Rev. Jesse Jackson has demanded that Twitter disclose a “racial breakdown” of the employees affected by the company’s recent layoffs. “Twitter already has an appallingly low number and percentage of African Americans and Latinos working at the company, around 60 total in the workforce and zero in your boardroom and C-suite leadership,” he says in an open letter to Twitter CEO Jack Dorsey. “We are concerned that a disproportionate number and percentage of Blacks and Latinos were adversely affected in your recent layoffs.”
This comes hot on the heels of the news that engineering manager Leslie Miley quit the company because of its poor track record when it came to hiring diverse talent. “During my time at Twitter I experienced the pride and sense of purpose on seeing #Ferguson and #BlackLivesMatter on the most prominent wall at Twitter HQ. That is something I will never forget,” Miley wrote in a blog post. “And yet there were moments that caused me to question how and why a company whose product has been used as an agent of revolutionary social change did not reflect the diversity of thought, conversation, and people in its ranks.”
All this chatter about Twitter echoes the larger conversations surrounding diversity in tech that have been going on for years — without much changing, it seems. Morgen Bromell is the founder and CEO of Thurst, a new dating app designed for people of all gender identities. She recently wrote about her experiences within the tech industry since launching Thurst, specifically the way she has been perceived by many of her new peers, and how these perceptions may put off some people who are interested in coding.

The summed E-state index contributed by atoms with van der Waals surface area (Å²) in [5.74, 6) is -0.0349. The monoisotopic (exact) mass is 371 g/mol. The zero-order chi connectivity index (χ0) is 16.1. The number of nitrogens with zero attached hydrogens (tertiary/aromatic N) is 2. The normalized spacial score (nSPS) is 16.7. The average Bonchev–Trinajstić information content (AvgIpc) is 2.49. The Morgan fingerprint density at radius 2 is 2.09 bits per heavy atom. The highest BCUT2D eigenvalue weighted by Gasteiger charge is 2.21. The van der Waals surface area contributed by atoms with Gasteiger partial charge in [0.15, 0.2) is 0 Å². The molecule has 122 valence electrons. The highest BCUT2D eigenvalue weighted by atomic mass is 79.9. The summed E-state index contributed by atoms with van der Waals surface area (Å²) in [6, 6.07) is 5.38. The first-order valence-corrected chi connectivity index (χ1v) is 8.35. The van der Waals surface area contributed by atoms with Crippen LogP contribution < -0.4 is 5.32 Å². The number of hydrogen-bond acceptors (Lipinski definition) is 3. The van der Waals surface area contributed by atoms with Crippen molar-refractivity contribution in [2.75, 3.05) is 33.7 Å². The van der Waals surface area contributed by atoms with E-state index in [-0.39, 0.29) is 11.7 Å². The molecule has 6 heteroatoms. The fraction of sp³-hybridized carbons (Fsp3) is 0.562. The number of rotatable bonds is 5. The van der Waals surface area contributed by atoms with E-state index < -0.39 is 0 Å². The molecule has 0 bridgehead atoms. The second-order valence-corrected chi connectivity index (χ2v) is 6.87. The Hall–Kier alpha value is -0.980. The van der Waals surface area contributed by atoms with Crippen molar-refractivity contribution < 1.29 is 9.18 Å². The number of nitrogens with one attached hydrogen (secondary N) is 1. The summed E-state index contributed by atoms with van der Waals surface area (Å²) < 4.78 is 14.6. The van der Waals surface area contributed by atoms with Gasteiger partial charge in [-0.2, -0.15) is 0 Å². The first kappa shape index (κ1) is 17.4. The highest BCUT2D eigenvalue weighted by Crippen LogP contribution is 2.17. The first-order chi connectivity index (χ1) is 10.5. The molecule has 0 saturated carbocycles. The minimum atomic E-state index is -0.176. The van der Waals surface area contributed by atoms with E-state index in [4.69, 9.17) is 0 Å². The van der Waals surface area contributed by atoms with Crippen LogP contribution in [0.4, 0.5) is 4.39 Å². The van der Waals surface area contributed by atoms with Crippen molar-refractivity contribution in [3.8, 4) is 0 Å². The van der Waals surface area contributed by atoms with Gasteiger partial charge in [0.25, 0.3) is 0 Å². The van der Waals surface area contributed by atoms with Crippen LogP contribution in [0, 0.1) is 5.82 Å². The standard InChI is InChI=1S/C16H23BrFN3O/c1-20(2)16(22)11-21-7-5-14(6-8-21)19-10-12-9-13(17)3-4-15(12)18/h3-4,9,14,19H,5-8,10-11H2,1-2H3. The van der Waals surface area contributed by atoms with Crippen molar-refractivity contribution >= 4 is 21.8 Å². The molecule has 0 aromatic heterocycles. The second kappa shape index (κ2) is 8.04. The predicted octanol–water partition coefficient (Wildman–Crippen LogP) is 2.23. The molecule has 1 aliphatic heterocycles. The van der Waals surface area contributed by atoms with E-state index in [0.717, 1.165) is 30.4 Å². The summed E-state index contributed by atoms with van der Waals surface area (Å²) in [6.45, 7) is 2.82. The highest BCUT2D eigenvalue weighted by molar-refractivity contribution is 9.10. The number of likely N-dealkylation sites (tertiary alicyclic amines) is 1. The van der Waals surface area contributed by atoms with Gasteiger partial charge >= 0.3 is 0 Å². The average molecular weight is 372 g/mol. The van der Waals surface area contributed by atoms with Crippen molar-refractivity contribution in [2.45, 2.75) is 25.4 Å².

“The underlying sentiment is that tech cannot inherently belong to me, a chubby, radical queer black woman but that I am borrowing part of someone else’s world, someone else’s experience,” she says. Never mind that disruptive apps like Tinder, hailed as both the saviour and grim reaper of romance by the media, might very well not exist had it not been for early trailblazers like Gaydar and Grindr, which were invented by queer people out of sheer necessity. “Anyone who identifies as anything other than straight knows how integral social media usage is in order to do what our heterosexual counterparts certainly take for granted,” says Bromell.
Twitter published its representation goals for 2016 in August, and announced that it is firmly committed to building a more diverse team, stating: “We want the makeup of our company to reflect the vast range of people who use Twitter.” Nice words, but there are plenty of people waiting for some solid evidence of action. It would be a crying shame if a network that has been integral in helping so many campaign for freedom and equality didn’t take these ideas to heart.